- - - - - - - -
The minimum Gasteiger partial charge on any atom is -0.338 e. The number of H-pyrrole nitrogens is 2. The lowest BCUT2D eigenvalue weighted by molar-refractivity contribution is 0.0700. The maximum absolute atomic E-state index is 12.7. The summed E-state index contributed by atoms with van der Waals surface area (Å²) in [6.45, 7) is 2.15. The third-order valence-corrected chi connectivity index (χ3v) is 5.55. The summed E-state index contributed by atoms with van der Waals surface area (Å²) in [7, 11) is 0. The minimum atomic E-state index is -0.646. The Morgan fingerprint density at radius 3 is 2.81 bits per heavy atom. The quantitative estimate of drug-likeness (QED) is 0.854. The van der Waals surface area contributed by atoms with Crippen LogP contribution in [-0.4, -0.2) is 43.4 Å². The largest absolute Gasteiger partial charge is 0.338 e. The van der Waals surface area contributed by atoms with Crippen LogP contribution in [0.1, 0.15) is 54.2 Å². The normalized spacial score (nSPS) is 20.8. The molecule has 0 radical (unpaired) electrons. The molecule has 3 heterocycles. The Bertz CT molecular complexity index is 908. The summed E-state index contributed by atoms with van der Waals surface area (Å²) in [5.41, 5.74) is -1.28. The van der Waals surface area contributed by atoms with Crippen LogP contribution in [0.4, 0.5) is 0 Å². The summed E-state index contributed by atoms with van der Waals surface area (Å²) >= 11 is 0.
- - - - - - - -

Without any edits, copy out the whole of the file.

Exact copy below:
The minimum Gasteiger partial charge on any atom is -0.338 e. The number of H-pyrrole nitrogens is 2. The lowest BCUT2D eigenvalue weighted by molar-refractivity contribution is 0.0700. The maximum absolute atomic E-state index is 12.7. The summed E-state index contributed by atoms with van der Waals surface area (Å²) in [6.45, 7) is 2.15. The third-order valence-corrected chi connectivity index (χ3v) is 5.55. The summed E-state index contributed by atoms with van der Waals surface area (Å²) in [7, 11) is 0. The minimum atomic E-state index is -0.646. The Morgan fingerprint density at radius 3 is 2.81 bits per heavy atom. The quantitative estimate of drug-likeness (QED) is 0.854. The van der Waals surface area contributed by atoms with Crippen LogP contribution in [-0.4, -0.2) is 43.4 Å². The largest absolute Gasteiger partial charge is 0.338 e. The van der Waals surface area contributed by atoms with Crippen LogP contribution in [0.1, 0.15) is 54.2 Å². The normalized spacial score (nSPS) is 20.8. The molecule has 0 radical (unpaired) electrons. The molecule has 3 heterocycles. The Bertz CT molecular complexity index is 908. The summed E-state index contributed by atoms with van der Waals surface area (Å²) in [5.41, 5.74) is -1.28. The van der Waals surface area contributed by atoms with Crippen LogP contribution in [0.4, 0.5) is 0 Å². The summed E-state index contributed by atoms with van der Waals surface area (Å²) >= 11 is 0.